Kids and parents often resort to playing the Alphabet Game to avoid complete boredom during long automobile trips. Photographer Eric Tabuchi has taken the idea a couple steps further in his cool, limited edition artist’s book, Alphabet Truck.
Tabuchi has photographed trailer trucks on empty highways, each bearing one letter of the alphabet. His set of 26 trucks is perfectly uniform in scale and composition and lighting. Uncanny. The project also serves as a sort of visual typology of truck typography.
The blurb from the book’s publisher is full-on philosophical artspeak, with a healthy dose of humor:
With this edition of Alphabet Truck, Eric Tabuchi completes a work representing several thousand kilometers traversed over these past four years. The missing link between The back of trucks passed while driving from Los Angeles to Santa Barbara by John Baldessari, and Auchan, the letters of Claude Closky, Eric Tabuchi pushes the burlesque or compulsive logic of his piece in an almost derisory search for what could constitute its Danish and Japanese origins. Through language (Alphabet) and displacement (Trucks), Alphabet Truck therefore questions, beyond its formal aspects and references, the notions of membership, identity and coeducation.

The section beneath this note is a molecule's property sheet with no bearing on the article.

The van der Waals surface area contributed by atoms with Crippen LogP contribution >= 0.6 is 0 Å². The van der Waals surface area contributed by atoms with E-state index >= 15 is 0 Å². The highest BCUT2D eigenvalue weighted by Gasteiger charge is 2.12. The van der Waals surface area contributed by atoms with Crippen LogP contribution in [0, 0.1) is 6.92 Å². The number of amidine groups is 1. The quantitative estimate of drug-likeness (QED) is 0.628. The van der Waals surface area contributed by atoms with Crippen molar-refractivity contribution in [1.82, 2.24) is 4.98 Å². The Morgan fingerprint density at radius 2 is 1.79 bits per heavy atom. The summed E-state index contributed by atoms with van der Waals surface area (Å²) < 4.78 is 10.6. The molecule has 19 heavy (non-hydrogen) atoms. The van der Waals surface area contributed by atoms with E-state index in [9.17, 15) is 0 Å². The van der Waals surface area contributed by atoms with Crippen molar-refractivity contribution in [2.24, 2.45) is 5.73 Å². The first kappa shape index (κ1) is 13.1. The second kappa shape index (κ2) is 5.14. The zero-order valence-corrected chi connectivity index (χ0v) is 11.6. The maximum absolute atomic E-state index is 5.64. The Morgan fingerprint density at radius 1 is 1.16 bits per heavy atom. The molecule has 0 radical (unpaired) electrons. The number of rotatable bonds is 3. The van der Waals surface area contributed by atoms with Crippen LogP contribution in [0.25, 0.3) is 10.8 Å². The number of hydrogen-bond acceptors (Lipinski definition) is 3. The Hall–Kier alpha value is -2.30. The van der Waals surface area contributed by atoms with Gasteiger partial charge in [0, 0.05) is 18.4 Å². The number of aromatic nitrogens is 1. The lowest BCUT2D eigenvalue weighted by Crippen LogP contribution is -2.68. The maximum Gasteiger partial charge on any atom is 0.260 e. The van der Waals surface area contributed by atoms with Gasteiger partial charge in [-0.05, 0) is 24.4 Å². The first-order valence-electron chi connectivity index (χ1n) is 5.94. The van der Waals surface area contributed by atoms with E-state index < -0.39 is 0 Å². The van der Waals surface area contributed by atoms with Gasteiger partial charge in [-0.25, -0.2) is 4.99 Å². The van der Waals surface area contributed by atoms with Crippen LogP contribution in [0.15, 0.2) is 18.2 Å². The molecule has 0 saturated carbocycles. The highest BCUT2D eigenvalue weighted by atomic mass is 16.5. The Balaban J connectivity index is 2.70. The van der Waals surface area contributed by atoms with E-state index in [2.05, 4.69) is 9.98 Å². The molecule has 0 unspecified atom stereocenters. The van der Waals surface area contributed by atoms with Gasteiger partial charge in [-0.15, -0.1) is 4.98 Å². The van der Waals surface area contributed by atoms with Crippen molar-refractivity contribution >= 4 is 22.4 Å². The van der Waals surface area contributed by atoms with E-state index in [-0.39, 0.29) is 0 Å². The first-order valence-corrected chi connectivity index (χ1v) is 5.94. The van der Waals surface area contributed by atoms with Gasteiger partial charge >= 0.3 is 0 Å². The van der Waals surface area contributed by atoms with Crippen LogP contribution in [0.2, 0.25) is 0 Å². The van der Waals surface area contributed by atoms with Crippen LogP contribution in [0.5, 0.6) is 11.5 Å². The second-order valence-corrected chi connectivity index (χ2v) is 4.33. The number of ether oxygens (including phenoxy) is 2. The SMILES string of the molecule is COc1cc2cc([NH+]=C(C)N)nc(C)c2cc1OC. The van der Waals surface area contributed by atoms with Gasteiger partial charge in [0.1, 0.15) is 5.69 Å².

Tabuchi seems to be a king of this kind of serial photography; he’s also done a series of 26 gasoline stations à la Ed Ruscha.
You can find more information about this project and the book at his MySpace page.
Update: Eric Tabuchi also has a cool personal website at www.erictabuchi.fr.